“It always seems impossible until it’s done.”
UN Chief Climate Change official Christiana Figueres quoted former South African president Nelson Mandela in her opening speech to the 17th UN Climate Conference, which began Monday in Durban, South Africa. Figueres urged all parties to be flexible.
At the top of the agenda is renewing the Kyoto Protocol, an international and legally binding agreement to cut greenhouse emissions which is due to expire at the end of 2012.
Within hours of the opening discussions, however, Canada said it would not commit to a second term of the Kyoto Protocol and even moved to withdraw early, while China, a leading emitter, and the G77 group said their participation in a global deal depended on all developed nations signing a second Kyoto term.
The United States said China’s participation was a basic requirement for its own involvement, but provided no guarantee.
The European Union voted in favor of a second term, but stipulated that the largest emitters, US and China, should agree to legally-binding emission cuts by 2015.
The UN conference is attended by approximately 15,000 delegates from 194 nations.
Departing for Durban today, Environmental Minister Mohamed Aslam said the Maldives would not relent to any country during the talks. During the 12-day conference, Aslam said the Maldives would lobby for a new international agreement to cut greenhouse gas emissions and prevent a rise in sea levels.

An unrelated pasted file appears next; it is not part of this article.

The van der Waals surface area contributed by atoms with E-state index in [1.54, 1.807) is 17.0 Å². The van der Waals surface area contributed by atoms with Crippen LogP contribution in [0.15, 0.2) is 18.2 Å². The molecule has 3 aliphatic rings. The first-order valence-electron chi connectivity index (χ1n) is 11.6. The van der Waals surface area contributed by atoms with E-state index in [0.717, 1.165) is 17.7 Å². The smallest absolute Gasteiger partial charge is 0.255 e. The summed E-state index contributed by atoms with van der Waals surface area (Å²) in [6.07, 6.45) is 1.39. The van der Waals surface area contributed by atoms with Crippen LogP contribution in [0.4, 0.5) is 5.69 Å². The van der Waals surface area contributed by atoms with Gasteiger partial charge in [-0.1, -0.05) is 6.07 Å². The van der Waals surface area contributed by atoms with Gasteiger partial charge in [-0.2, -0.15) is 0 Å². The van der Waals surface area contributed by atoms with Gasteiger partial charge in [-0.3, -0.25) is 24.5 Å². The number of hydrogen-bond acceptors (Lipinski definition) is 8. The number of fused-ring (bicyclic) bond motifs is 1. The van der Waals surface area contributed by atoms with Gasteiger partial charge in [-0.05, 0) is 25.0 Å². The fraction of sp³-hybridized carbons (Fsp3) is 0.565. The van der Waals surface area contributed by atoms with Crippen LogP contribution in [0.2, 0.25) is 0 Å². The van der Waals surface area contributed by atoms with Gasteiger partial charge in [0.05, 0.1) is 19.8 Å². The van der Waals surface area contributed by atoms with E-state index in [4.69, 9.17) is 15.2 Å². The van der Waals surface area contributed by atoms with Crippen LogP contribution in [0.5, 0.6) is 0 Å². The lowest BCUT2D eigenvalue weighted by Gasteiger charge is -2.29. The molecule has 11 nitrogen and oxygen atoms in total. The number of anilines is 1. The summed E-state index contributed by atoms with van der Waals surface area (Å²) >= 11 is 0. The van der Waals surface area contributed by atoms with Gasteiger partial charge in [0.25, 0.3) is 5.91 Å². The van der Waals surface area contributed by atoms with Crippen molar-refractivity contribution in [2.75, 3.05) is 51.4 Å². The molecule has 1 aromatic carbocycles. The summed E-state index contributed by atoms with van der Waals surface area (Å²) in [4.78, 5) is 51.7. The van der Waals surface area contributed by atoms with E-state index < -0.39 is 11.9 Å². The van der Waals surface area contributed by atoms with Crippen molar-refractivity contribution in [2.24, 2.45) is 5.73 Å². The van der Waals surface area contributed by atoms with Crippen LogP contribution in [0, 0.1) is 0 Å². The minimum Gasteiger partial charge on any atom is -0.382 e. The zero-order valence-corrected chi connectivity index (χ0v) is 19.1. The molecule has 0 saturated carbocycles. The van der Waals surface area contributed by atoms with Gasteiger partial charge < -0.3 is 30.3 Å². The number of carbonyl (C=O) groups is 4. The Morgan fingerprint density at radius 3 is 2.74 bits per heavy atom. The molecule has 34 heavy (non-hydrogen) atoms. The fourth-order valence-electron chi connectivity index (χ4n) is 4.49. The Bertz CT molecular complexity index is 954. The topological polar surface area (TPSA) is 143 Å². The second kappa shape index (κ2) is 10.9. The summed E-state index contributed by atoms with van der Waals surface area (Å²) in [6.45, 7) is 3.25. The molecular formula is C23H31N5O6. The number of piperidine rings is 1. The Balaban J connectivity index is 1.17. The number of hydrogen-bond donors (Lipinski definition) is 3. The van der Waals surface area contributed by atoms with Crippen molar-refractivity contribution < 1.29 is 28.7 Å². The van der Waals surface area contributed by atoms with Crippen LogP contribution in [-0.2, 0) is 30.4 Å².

“We can’t go on without finding a conclusion to this. The Maldives will lobby for and say whatever we have to say to any country it is that we will not be able to move forward without endorsing this agreement. Our survival will be our top priority,” he told Haveeru.
The last climate talks were held in Copenhagen in 2010 amidst great international excitement and pressure. However, the vague outcome–an accord with no binding articles – disappointed the public to the point of protests in Copenhagen.
Minister of Foreign Affairs Ahmed Naseem tried to correct public skepticism at the Climate Vulnerable Forum in Dhaka earlier this month.
“Today, conventional wisdom suggests that Copenhagen was a failure,” Naseem said. “I beg to differ. In my opinion, the Copenhagen Accord was not an admission of defeat, but the first step on the road towards a solution – a solution based on the vision laid down in the Male’ Declaration. That vision was simple: that global warming will only be halted when States realize the futility of arguing over whom should cut emissions, and begin competing to become the leaders of the new industrial revolution – a revolution based not on the finite power of coal and oil, but on the infinite power of the sun, sea and wind.”
Naseem called on conference attendees to push towards a climate-friendly resolution based on positive action.
Yet so far, Copenhagen’s results appear to haunt Durban.
“The main problem we face is that some countries don’t want to discuss a binding international pact,” Aslam said, echoing a key obstacle at the conference two years ago.
Aslam and other officials at the Environmental Ministry were not responding to phone calls for further commentary at time of press.